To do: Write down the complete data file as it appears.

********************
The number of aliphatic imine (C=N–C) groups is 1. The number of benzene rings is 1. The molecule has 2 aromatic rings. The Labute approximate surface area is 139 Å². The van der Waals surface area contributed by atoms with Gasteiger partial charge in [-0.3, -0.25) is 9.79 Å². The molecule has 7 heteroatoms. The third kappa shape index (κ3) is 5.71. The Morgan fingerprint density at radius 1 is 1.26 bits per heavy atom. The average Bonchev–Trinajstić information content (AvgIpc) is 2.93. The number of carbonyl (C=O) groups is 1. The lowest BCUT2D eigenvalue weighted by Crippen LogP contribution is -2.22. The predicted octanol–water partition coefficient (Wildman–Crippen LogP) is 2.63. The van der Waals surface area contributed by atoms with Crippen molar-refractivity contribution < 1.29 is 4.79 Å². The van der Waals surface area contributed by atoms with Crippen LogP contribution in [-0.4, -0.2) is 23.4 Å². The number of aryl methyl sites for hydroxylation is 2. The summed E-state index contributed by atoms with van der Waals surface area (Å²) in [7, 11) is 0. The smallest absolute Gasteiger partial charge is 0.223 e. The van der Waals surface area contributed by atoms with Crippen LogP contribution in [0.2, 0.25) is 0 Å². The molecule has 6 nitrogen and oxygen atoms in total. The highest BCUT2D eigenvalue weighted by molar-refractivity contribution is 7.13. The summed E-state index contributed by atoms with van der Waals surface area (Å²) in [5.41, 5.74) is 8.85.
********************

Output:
The number of aliphatic imine (C=N–C) groups is 1. The number of benzene rings is 1. The molecule has 2 aromatic rings. The Labute approximate surface area is 139 Å². The van der Waals surface area contributed by atoms with Gasteiger partial charge in [-0.3, -0.25) is 9.79 Å². The molecule has 7 heteroatoms. The third kappa shape index (κ3) is 5.71. The Morgan fingerprint density at radius 1 is 1.26 bits per heavy atom. The average Bonchev–Trinajstić information content (AvgIpc) is 2.93. The number of carbonyl (C=O) groups is 1. The lowest BCUT2D eigenvalue weighted by Crippen LogP contribution is -2.22. The predicted octanol–water partition coefficient (Wildman–Crippen LogP) is 2.63. The van der Waals surface area contributed by atoms with Crippen molar-refractivity contribution < 1.29 is 4.79 Å². The van der Waals surface area contributed by atoms with Crippen LogP contribution in [-0.4, -0.2) is 23.4 Å². The number of aryl methyl sites for hydroxylation is 2. The summed E-state index contributed by atoms with van der Waals surface area (Å²) in [7, 11) is 0. The smallest absolute Gasteiger partial charge is 0.223 e. The van der Waals surface area contributed by atoms with Crippen LogP contribution in [0.2, 0.25) is 0 Å². The molecule has 6 nitrogen and oxygen atoms in total. The highest BCUT2D eigenvalue weighted by molar-refractivity contribution is 7.13. The summed E-state index contributed by atoms with van der Waals surface area (Å²) in [5.41, 5.74) is 8.85.